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Offshore laws remain ‘weak’ for majority of G20 two years after Panama Papers

Transparency International found the majority of G20 countries still have no idea who ultimately controls many companies.

Are G20 nations leaders or laggards in the post Panama Papers’ world of combating rogue offshore finance?

This is the question Transparency International set out to answer in a major new review of the globe’s most-powerful nations’ responses to the history-making leak.

In 2014, governments in the world’s biggest economies pledged to reform the legal structures exploited by the corrupt to hide their identities behind shell companies.

Two years later, the Panama Papers leak revealed just how vast, lucrative and difficult to penetrate that secret, offshore shell game is.

Corrupt officials and criminals around the world rely on lax corporate laws and anemic-money laundering safeguards to protect their ill-gotten gains.


Now, Transparency International (TI) has returned to the fray, with a 74-page review assessing if the G20 leaders have lived up to their pledges.

TI’s sequel to a 2015 report on the same topic, although dry, is a powerful reminder that secrecy facilitates corruption because secrecy is allowed in first place.

TI’s conclusions – that progress is mostly slow and weak, and most countries have no idea who ultimately controls many companies – are not encouraging.

The international non-government organization that aims to combat global corruption, said 11 G20 countries still have ‘weak or average’ laws for revealing the real-life ‘beneficial owners’ of companies.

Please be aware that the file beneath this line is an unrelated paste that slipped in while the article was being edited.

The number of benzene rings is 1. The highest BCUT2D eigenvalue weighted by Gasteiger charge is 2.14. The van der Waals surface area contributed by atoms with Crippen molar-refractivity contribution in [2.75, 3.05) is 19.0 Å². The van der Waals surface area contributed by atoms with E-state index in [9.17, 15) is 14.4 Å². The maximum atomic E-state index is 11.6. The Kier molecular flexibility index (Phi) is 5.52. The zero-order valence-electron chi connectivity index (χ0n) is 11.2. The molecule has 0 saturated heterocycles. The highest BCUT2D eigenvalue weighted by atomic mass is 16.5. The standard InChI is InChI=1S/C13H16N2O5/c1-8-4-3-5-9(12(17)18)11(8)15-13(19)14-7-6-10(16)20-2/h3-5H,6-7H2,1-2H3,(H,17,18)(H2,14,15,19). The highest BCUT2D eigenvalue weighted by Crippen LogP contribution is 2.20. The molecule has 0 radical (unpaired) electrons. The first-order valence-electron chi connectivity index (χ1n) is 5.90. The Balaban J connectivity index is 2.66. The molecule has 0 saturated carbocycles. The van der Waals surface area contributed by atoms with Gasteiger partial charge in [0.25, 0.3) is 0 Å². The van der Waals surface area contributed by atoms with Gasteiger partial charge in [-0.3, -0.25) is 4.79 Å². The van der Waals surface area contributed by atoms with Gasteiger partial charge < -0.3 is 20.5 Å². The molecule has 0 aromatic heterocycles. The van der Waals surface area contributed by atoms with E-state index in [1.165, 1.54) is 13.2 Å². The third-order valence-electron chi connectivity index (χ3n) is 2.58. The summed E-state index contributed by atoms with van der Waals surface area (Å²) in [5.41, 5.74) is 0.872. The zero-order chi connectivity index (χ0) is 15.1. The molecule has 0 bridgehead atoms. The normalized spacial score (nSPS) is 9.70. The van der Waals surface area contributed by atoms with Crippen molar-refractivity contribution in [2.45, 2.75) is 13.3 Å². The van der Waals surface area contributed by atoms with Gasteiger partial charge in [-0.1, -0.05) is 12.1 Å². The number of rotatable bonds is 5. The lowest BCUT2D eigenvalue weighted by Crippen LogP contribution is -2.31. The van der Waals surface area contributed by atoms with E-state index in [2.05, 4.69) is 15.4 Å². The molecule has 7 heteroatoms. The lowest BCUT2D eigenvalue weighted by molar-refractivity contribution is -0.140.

Legally speaking, a beneficial owner is the person who actually owns the company, trust or property even though title to it is in another name.

Why does this matter? Because keeping tabs on beneficial ownership is a vital safeguard against  global kleptocracy and terrorism.

What is at stake are illicit outflows of billions of dollars from countries as far removed as Nicaragua, Nigeria and North Korea.

Finance Ministers from G20
The last meeting of the G20 finance ministers was in April, 2018 in Argentina. Image: G20

According to the United Nations Office on Drugs and Crime, an estimated 2-5 percent of GDP, or $800 billion to $2 trillion is laundered globally in a single year.

A U.S. State Department assessment of money laundering for drug traffickers alone found dozens of nations where financial firms provided that service.

Another study of developing countries found that China and Russia were the No. 1 and No. 2 countries involved in illicit money outflows.

To highlight the poverty of the response to money laundering, TI noted that 10 G20 countries continue to have ‘very weak’ legal frameworks.

“The corrupt don’t like paper trails, they like secrecy. What better way to hide corrupt activity than with a secret company or trust as a front?’’ TI wrote.

“You can anonymously open bank accounts, make transfers and launder dirty money.’’

TI found that only the UK among the 20 nations has a transparent, publicly accessible beneficial ownership register.

Canada and South Korea were criticized most strongly for lagging behind all of their G20 partners.

But there’s good news, too: the majority of countries have made some steps towards cracking down on secrecy around company ownership.

France, Germany and Italy have been applauded by TI for adopting central beneficial owner registers.

The United States, China and Australia have moved from “weak” to “average” legal frameworks for combating financial corruption.